# Parameterizing z-value of Cylinder in Line Integral Projection (Using Stokes Theorem)

1. May 10, 2012

I am a little confused about how to generally go about applying Stokes's Theorem to cylinders, in order to calculate a line integral. If, for example you have a cylinder whose height is about the z axis, I get perfectly well how to parameterize the x and y components, using polar coordinates, for example, but what about z (and thus dz)? If you have a vector field that is dependent on z, such as F= (z,x,yz) (it doesn't matter which, I am just listing one for clarity) and you want to replace with polar coordinates, what approach do you take with z, when projecting your surface about a closed loop?

What confuses me is if you have a sphere, or something similar, you find the shadow of the surface, which is effectively the z-value where the circumference is widest-- but with the cylinder, all z-values are at locations with equal circumference about the x-y plane. Is it the bottom? Top? Somewhere in between?

Thanks!!!

2. May 10, 2012

### Stephen Tashi

Re: Parameterizing z-value of Cylinder in Line Integral Projection (Using Stokes Theo

It isn't clear to me what sort of problem you are describing. Can you give a specific example or post a link to such a problem on the web?

When you talk about "the components" in your original post, you aren't making it clear whether you mean the components of a vector field F(x,y,z) or whether you mean the components of a vector that describes the surface involved or whether you mean the components of the vector that traces out the curve to used for the line integral.

3. May 10, 2012

Re: Parameterizing z-value of Cylinder in Line Integral Projection (Using Stokes Theo

For example, you have a surface defined by a cylinder whose circular faces are in the x-y plane with x^2 +y^2=1 and -1<z<3. Then let's say you have a vector field F=(zx, xy, zy) and you want to calculate the the double integral of the curl of F. You could do this directly, or by using Stokes's Theorem and taking the line integral of the projection, right?

Well, parameterizing x=cos(t), y=sin(t) seems logical, and dx and dy follow from these. But I don't know what to do with z. If this were a sphere, you could just rewrite z in terms of x and y, or by some other method. But I don't know what to do with it when it is with a cylinder.

4. May 10, 2012

### Stephen Tashi

Re: Parameterizing z-value of Cylinder in Line Integral Projection (Using Stokes Theo

If you dealing with a curve in the xy plane, you set z = 0. Perhaps I don't understand what curve you want to use in the line integral.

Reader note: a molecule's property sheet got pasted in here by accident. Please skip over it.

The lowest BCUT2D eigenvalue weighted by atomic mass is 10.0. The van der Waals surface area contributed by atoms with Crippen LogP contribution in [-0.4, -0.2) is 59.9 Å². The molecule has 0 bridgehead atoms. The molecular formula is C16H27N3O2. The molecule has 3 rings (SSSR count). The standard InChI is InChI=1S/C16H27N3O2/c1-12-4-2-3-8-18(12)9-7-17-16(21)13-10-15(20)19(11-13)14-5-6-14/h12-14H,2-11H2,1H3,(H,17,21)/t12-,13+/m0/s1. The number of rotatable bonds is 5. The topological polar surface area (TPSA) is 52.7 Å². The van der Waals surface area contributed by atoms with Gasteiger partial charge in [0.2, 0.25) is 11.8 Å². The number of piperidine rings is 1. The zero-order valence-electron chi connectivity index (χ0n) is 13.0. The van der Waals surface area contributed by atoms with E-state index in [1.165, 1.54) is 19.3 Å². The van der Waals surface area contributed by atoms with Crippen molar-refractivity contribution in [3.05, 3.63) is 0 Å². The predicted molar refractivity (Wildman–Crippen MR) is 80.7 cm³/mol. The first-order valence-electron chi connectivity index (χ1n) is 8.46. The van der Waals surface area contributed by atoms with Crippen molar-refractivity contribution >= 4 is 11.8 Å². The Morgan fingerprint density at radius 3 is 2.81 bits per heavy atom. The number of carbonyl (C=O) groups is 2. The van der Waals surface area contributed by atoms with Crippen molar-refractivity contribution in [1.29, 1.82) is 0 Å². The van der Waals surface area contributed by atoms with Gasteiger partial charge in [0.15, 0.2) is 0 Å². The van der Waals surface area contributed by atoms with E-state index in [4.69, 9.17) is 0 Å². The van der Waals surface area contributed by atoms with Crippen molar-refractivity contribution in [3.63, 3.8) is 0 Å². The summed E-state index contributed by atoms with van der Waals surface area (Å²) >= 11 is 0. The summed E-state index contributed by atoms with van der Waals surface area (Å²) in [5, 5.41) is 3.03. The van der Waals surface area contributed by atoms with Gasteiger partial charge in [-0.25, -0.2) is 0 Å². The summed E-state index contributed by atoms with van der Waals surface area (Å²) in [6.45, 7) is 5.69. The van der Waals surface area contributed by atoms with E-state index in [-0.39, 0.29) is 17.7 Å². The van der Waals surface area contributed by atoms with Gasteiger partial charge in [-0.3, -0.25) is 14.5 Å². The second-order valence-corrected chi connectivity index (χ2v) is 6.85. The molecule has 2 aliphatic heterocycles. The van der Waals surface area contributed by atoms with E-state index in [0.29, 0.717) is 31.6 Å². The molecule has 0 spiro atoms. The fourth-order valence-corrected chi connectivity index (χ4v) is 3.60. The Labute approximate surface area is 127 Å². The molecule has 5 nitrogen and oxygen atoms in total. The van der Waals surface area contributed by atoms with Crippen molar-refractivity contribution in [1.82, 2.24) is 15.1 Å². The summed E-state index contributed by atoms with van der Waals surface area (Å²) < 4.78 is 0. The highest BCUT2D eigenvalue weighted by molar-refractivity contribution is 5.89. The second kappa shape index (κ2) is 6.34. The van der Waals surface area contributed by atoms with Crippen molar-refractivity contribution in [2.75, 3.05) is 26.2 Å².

5. May 10, 2012

Re: Parameterizing z-value of Cylinder in Line Integral Projection (Using Stokes Theo

Do you have a choice? If you have a cylinder whose upper and lower surfaces reside somewhere on the z-axis, say z1 and z2, can you project the surface of the cylinder to any value of z (where obviously z=0 is the simplest)?

This is where I am getting confused: If it were the same problem, but the surface was the part of z=9-x^-y^2 that lies above z=5, you would still parameterize C the same way with x and y, but for z, you would set it equal to 5, right? That is the only way I have seen that type of problem, so I assume it is either the only way to do it, or the best way to do it.

But with a cylinder, do you have more flexibility parameterizing C (and thus choose z=0)? What if the cylinder's base were at z=5 and went up from there (so that z=0 was not inside your surface)-- does that change anything, or can you still project your curve so that z=0?

6. May 10, 2012

### Stephen Tashi

Re: Parameterizing z-value of Cylinder in Line Integral Projection (Using Stokes Theo

First, don't get the idea that Stokes theorm must involve a projection. All it needs is a surface and a curve that "bounds" the surface. The curve doesn't have to be a projection of the surface onto a plane. Yes, it often turn out in problems that the way to find a nice curve is to project something onto a plane. In the case of a cylinder about the z-axis, it is true that you can find a nice curve by projecting the sides of the cylinder onto a plane. But there is nothing in Stokes theorem that requires that the curve be such a projection.

If you have cylindrical surface about the z-axis (one that has a top) which is bounded below by the plane z = 5 then you can apply Stokes theorem to the curve where it intersects that plane. On that curve you set z = 5.

You would not us the curve in xy plane where z = 0 because that curve does not bound the surface. If you got the right answer by using that curve, it would only be a happy coincidence.